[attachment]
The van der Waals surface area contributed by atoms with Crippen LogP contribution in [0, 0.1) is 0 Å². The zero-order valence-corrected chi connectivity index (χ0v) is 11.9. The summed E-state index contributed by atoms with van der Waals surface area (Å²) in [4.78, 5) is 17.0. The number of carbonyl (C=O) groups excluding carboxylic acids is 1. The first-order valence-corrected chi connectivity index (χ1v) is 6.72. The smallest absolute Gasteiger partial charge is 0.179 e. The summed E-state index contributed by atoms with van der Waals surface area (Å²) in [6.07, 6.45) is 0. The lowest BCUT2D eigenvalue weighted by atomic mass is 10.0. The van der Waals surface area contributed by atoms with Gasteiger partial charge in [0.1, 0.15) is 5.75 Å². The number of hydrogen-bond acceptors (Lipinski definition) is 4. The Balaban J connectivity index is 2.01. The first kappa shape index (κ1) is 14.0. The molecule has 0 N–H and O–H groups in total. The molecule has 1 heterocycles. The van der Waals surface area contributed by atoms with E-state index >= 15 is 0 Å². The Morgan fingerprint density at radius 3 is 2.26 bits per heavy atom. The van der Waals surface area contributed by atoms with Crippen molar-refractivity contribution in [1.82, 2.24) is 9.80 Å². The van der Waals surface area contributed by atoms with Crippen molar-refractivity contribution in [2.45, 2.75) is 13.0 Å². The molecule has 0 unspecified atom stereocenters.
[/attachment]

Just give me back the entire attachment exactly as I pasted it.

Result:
The van der Waals surface area contributed by atoms with Crippen LogP contribution in [0, 0.1) is 0 Å². The zero-order valence-corrected chi connectivity index (χ0v) is 11.9. The summed E-state index contributed by atoms with van der Waals surface area (Å²) in [4.78, 5) is 17.0. The number of carbonyl (C=O) groups excluding carboxylic acids is 1. The first-order valence-corrected chi connectivity index (χ1v) is 6.72. The smallest absolute Gasteiger partial charge is 0.179 e. The summed E-state index contributed by atoms with van der Waals surface area (Å²) in [6.07, 6.45) is 0. The lowest BCUT2D eigenvalue weighted by atomic mass is 10.0. The van der Waals surface area contributed by atoms with Gasteiger partial charge in [0.1, 0.15) is 5.75 Å². The number of hydrogen-bond acceptors (Lipinski definition) is 4. The Balaban J connectivity index is 2.01. The first kappa shape index (κ1) is 14.0. The molecule has 0 N–H and O–H groups in total. The molecule has 1 heterocycles. The van der Waals surface area contributed by atoms with E-state index >= 15 is 0 Å². The Morgan fingerprint density at radius 3 is 2.26 bits per heavy atom. The van der Waals surface area contributed by atoms with Crippen molar-refractivity contribution in [1.82, 2.24) is 9.80 Å². The van der Waals surface area contributed by atoms with Crippen molar-refractivity contribution in [2.45, 2.75) is 13.0 Å². The molecule has 0 unspecified atom stereocenters.